On 15th of March I had the great opportunity and delight to be part of an amazing experience at Sheffield Hallam University with other University of Manchester Diversity and Well-being Ambassadors. I left not only with an update of the current issues and research that has been done in the field, but also with a profound take-home message that I am about to share in this article.
While it may sometimes seem that people are doing work on research only for the sake of proving the existence of some issues, but not to the extent of putting the solutions down and actually act on it, there are some dedicated people that are willing to do everything in their powers to tackle the issues they are profoundly concerned about. The people that I met in Sheffield, who were kind and open enough to share their own experiences and present their work on it, delivered a presentation about their research focusing on challenges encountered by students within higher education and offered a list of recommendations of possible solutions that can be done in order to tackle those challenges.
The rationale for the OFFA (Office For Fair Access)’s research project is “the need to challenge and support the sector to do more to address the differences in participation, outcomes and progression that persist between students from different ethnic backgrounds that can be masked by the overarching label of ‘Black and Minority Ethnic’ (BME)” (Rationale for the work, OFFA 2018). They targeted interventions specifically aimed at improving the engagement/outcomes of identified ethnic groups and therefore they suggested the establishment of a financial bursary or a place at a Summer School only available to a specific ethnic group; and a review of the curriculum (within universities) to specifically include Black-Caribbean authors, as the teaching should benefit to both under-represented and over-represented groups. In their research project, OFFA approached and evaluated issues such as the differences between particular ethnicities in entry rate for state school pupils in England, the proportion of students in sustained HE and the after graduation outcomes in employment. Their findings suggested big fluctuations between different ethnicities in the contexts specified above, which made the subject of the conference (to learn more about their work go to: www.offa.org.uk).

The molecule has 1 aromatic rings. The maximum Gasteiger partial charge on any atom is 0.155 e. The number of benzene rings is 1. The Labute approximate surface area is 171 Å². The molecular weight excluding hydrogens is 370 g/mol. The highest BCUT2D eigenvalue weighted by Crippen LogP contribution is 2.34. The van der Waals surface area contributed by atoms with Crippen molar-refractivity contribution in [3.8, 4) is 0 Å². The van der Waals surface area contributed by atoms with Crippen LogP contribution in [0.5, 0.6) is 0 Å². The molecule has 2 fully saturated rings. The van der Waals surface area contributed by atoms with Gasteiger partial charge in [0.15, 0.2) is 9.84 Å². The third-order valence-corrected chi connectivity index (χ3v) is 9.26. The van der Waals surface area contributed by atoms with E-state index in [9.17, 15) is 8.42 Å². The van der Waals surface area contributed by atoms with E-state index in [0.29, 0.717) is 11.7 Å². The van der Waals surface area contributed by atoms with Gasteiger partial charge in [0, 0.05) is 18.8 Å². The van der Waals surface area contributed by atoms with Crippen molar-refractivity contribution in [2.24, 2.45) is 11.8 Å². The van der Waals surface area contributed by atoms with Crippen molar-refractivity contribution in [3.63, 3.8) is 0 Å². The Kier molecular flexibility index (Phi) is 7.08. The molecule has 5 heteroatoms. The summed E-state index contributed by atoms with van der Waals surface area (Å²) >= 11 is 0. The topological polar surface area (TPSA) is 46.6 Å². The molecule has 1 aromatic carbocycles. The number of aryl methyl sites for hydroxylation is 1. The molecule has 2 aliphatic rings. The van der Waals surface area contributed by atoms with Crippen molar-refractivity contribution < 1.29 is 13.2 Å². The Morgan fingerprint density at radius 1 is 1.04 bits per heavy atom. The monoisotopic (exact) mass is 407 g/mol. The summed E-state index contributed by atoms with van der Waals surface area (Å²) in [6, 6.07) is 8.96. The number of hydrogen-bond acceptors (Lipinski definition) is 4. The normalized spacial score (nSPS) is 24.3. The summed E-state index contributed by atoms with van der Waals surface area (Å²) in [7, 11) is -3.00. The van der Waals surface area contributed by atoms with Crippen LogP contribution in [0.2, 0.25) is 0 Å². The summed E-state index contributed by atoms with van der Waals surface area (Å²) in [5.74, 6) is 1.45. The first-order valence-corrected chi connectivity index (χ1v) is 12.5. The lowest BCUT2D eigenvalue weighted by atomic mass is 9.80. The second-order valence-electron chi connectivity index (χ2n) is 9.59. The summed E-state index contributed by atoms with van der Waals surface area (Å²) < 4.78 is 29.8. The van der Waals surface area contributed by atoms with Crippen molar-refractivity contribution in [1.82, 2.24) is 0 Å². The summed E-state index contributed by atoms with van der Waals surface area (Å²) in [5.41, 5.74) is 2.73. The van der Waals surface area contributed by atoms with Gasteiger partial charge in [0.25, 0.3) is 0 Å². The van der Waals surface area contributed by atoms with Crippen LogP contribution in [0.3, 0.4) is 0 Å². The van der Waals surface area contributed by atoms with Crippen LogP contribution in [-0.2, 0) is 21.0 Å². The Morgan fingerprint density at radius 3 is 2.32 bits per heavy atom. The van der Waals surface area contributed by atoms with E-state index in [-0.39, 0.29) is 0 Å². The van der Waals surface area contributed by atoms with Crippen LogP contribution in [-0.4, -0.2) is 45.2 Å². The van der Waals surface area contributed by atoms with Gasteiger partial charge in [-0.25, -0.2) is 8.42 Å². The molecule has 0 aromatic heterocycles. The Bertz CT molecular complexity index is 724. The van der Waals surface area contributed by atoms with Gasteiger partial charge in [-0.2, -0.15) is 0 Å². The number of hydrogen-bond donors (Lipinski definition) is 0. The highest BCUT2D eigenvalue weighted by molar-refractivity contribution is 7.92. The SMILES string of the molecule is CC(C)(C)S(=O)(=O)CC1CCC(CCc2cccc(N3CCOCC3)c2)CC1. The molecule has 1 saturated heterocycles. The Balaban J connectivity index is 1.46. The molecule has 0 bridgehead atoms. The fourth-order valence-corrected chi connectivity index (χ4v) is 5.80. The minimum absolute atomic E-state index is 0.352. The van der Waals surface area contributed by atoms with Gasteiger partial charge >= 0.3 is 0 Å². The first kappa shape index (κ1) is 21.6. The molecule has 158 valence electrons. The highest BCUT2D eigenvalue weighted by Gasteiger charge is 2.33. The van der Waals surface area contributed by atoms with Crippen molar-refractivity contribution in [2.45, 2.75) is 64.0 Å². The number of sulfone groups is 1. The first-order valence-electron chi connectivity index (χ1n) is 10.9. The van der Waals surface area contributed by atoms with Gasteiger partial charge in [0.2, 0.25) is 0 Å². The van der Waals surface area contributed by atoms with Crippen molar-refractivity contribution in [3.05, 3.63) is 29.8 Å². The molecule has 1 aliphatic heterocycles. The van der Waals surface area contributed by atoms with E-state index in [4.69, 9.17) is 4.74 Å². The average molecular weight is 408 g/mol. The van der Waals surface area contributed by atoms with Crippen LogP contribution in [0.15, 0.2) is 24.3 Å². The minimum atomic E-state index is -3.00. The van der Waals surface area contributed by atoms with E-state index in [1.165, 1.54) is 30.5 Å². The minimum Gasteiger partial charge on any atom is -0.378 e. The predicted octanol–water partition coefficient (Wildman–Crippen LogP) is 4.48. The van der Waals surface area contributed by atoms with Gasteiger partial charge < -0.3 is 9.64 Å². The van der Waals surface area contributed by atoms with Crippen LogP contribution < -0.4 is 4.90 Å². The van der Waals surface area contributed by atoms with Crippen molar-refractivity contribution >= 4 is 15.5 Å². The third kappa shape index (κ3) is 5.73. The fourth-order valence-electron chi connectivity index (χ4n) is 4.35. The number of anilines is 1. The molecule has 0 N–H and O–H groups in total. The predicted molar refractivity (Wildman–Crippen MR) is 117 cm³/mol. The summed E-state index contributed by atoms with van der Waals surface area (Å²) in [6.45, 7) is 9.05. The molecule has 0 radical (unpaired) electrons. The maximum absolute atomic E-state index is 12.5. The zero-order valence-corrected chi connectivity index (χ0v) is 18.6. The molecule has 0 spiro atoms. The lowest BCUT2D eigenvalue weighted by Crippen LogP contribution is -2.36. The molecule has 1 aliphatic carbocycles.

After introducing us to their work, we had a series of three workshops that we could choose from and participate in. These workshops concentrated on the three stages in a student’s experience in the university: the entry, the progress while studying and the graduation outcomes and employability. We have chosen the second one as it was more relevant for our work and while participating in the workshop we had the opportunity to share our work at Manchester and network with other people.
Apart from learning about the context and real data of these issues, I had the privilege of listening and being inspired by people like Bernadette Stiell (Senior Research Fellow in the Sheffield Institute of Education and Skills) and Bernadine Idowu-Onibokun (Researcher and Lecturer at King’s College London Dental Institute and inspirational speaker around the UK universities, institutions and companies) that were very open and shared their life stories with us. This moment represented a big emotional part of the conference, as other people raised and openly spoke about their own stories.
This whole experience was a reminder that there are amazing, passionate people that are working so hard for what is important, but also that there is still more that has to be done. Those people’s stories are the real proof of the approached issues and the inspiring lesson of being more aware of our environment, of the people’s experiences and of our own behaviour and representation of what this community ought to be.